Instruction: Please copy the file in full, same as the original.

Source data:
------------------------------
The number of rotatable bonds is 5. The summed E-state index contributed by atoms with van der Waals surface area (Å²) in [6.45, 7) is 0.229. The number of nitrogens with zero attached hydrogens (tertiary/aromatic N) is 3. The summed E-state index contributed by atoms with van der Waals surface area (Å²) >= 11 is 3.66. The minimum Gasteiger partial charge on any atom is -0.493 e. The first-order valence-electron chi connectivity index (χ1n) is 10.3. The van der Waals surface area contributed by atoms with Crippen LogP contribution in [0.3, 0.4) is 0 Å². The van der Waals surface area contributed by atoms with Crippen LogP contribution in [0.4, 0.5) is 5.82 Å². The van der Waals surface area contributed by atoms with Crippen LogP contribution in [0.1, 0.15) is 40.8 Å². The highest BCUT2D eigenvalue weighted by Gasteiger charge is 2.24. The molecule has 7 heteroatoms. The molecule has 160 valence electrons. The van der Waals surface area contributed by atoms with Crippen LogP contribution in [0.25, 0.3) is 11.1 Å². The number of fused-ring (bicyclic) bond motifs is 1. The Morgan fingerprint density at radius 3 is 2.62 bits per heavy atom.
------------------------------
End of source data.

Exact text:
The number of rotatable bonds is 5. The summed E-state index contributed by atoms with van der Waals surface area (Å²) in [6.45, 7) is 0.229. The number of nitrogens with zero attached hydrogens (tertiary/aromatic N) is 3. The summed E-state index contributed by atoms with van der Waals surface area (Å²) >= 11 is 3.66. The minimum Gasteiger partial charge on any atom is -0.493 e. The first-order valence-electron chi connectivity index (χ1n) is 10.3. The van der Waals surface area contributed by atoms with Crippen LogP contribution in [0.3, 0.4) is 0 Å². The van der Waals surface area contributed by atoms with Crippen LogP contribution in [0.4, 0.5) is 5.82 Å². The van der Waals surface area contributed by atoms with Crippen LogP contribution in [0.1, 0.15) is 40.8 Å². The highest BCUT2D eigenvalue weighted by Gasteiger charge is 2.24. The molecule has 7 heteroatoms. The molecule has 160 valence electrons. The van der Waals surface area contributed by atoms with Crippen LogP contribution in [0.25, 0.3) is 11.1 Å². The number of fused-ring (bicyclic) bond motifs is 1. The Morgan fingerprint density at radius 3 is 2.62 bits per heavy atom.